Last modified: Thursday, September 18, 2008
Largest class of Presidential Scholars enrolled on six IU campuses
FOR IMMEDIATE RELEASE
September 17, 2008
BLOOMINGTON, Ind. -- Attending six Indiana University campuses this fall are 70 Herbert Presidential Scholars, the largest group in the brief history of a program designed to bring Indiana's brightest high school students to IU and, hopefully, encourage them to stay in the state after graduation. There are 54 Presidential Scholars enrolled at IU Bloomington, 11 at IUPUI, two at IU South Bend and one each at IU Northwest, IU East and IU Southeast.
"The Herbert Presidential Scholars program is one of several Indiana University has put in place to attract a greater and greater number of Indiana's best and brightest high school graduates," said IU President Michael A. McRobbie. "Ultimately, it is our hope that these extremely capable young people will put their skills and knowledge to work in the state of Indiana upon graduation, helping to build a stronger Hoosier economy. Our most grateful aknowledgement goes to the Lilly Endowment for its generosity in funding this visionary program."
Now in its fourth year, this scholarship program is funded by a $10 million grant from the Lilly Foundation. The 2005 inaugural class consisted of 33 students and the 2006 class included 60 scholars. Last year's class numbered 67.
Originally established as the Hoosier Presidential Scholarship for outstanding students in Indiana high schools, the program was founded by IU President Emeritus Adam W. Herbert. The Trustees of Indiana University renamed the program in 2007 in honor of him.
Criteria for selection include class rank, grade point average, SAT I or ACT test scores and strength of high school curriculum. Also considered are each student's record of activities and leadership positions, record of community service, personal statement and a recommendation from a high school teacher, guidance counselor or community member. Unlike IU's other competitive scholarship programs, such as the Wells and Kelley Scholars, eligibility for Herbert Presidential Scholarships is limited to Indiana residents. Preference is given to National Merit Scholarship qualifiers.
This year's Herbert Presidential Scholarship freshman class has an average grade point average exceeding 4.0 (because of AP and honors classes), and the average SAT composite score was 1,347. Nearly every scholar ranked in the top 5 percent of his or her high school class. Minority students comprise one third of the class.
Coming from all parts of the state, these freshmen will receive renewable scholarships ranging from $6,000 to $12,000 a year for four years, plus a new laptop computer. In their junior or senior year, the students also will receive an additional $1,000 award toward the cost of a semester of international study. Fifteen of the new Presidential Scholars are from Indianapolis, eight come from Carmel, five from Fort Wayne, four from Evansville, three from Bloomington and two each from South Bend, Valparaiso, Schererville and Lafayette.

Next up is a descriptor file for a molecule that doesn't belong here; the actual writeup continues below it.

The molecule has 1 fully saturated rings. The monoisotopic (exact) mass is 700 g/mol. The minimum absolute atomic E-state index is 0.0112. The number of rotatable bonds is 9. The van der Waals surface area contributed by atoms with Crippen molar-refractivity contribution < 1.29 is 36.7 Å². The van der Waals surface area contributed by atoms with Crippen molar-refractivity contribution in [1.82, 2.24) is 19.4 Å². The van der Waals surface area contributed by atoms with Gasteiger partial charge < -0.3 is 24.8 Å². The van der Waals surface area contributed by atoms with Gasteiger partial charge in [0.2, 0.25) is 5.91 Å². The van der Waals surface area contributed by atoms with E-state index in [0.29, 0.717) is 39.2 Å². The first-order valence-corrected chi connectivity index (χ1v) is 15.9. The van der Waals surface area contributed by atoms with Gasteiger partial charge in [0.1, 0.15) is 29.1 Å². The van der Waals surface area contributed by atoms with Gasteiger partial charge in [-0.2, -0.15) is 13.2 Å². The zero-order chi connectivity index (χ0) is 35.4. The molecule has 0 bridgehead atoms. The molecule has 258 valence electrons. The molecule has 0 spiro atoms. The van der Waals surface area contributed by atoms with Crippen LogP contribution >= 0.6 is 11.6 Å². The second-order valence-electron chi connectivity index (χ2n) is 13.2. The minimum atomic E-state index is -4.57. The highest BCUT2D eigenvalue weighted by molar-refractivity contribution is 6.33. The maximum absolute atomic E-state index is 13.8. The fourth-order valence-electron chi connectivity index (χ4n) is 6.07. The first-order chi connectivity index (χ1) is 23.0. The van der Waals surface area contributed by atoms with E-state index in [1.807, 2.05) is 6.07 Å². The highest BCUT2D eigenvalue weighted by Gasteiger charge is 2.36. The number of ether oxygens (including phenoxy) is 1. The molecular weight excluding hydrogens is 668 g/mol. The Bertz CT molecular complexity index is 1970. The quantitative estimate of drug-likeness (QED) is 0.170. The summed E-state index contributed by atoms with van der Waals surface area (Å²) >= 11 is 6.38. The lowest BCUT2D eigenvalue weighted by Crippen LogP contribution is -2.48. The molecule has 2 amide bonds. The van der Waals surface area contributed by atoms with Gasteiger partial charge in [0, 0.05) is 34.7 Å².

The investment provides roughly $500,000 a year in interest to support the program. From this fund, scholarship grants ranging from $2,000 to $4,000 are awarded to each participant. The student's campus must match the award on a two-for-one basis, resulting in a total value of $6,000 to $12,000 per student. As a result, each award is campus-specific and non-transferable to another IU campus. Each campus nominates students for the award from its applicant pool.
High school seniors who are interested in competing for next year's Herbert Presidential Scholarships should be sure their enrollment application is completed and turned in this fall. Final nominations from IU campuses for the 2009 call of Herbert Presidential Scholars are due on Jan. 15 with letters from the president sent by the first of February.
Herbert Presidential Scholars and their campuses for 2008:
Kelsey Adams, La Porte; Alvita Akiboh, Indianapolis; Sasha Bannister, Greenfield; Philip Bessette, Crown Point; Ben-Ari Boukai, Indianapolis; Michaela Brown, Carmel; Joshua Bruce, Remington; Amanda Campos, Valparaiso; Samantha Capshew, Bloomington; Keiara Carr, Fort Wayne; Megan Connor, Bloomington; Veejay Costello, South Bend; Aron Frank, West Lafayette; Kyle Garza, Greenwood; Kadeem Goddard, Indianapolis; Kathara Green, Carmel; Ian Hansen, Indianapolis; Mitchell Harrison, Evansville; Connor Hofmeister, Indianapolis; Amanda Horcher, Indianapolis; Kara Ingelhart, Cedar Lake; Isaiah Innis, Bloomington; Sean Kelty, Bremen; Blake Koness, Carmel; Jana Kovich, Schererville; David Linard, Indianapolis; Jordan Longstreth, Valparaiso; Sherry Lu, Carmel; Domonitres Martin, Fort Wayne; Christopher Merchun, Carmel; Joseph Miller, Indianapolis; Brian Mockabee, Indianapolis; Claire Oppy, Lafayette; Melissa Orizondo, Lafayette; Kristin Perry, Avon; Andrew Pimentel, Carmel; Jonathan Repka, Fort Wayne; Christina Robinson, Indianapolis; Ronak Shah, Indianapolis; Allison Smith, Shelbyville; Benjamin Smith, Evansville; Nicholas Stoffregen, Munster; Michelle Sybert, Evansville; Joel Tucker, Indianapolis; Kyleigh Turk, Noblesville; Nancy Tyree, Plymouth; Elizabeth Uduehi, Evansville; Crystal Velez, Hobart; Dale Vollenweider, Fort Wayne; Eric Weiner, Fort Wayne; Brittany Welsh, Indianapolis; Caitlin Williams, Carmel; Sara Woolbright, Scottsburg; and Stephanie Yingst, New Washington.
Brett Barnes, Marion; Michael Dunn, Ellettsville; Rachel Gasaway, Trail Creek; Tyler Goldsberry, Schererville; Joshua Horton, Jasonville; Stephen Hughes, Danville; Jillian Noblet, Indianapolis; Kalyse Reimbold, Carmel; Elise Renollet, Indianapolis; Kevin Sempsrott, Arlington; and Jeremy Wuestefeld, Sunman.
IU South Bend:
Jenna Downs, Mishawaka, and Kaytlyn Hab, South Bend.
Matthew Garringer, Farmland.
Devin Boylan, Portage.
Sarah Yeager, Georgetown.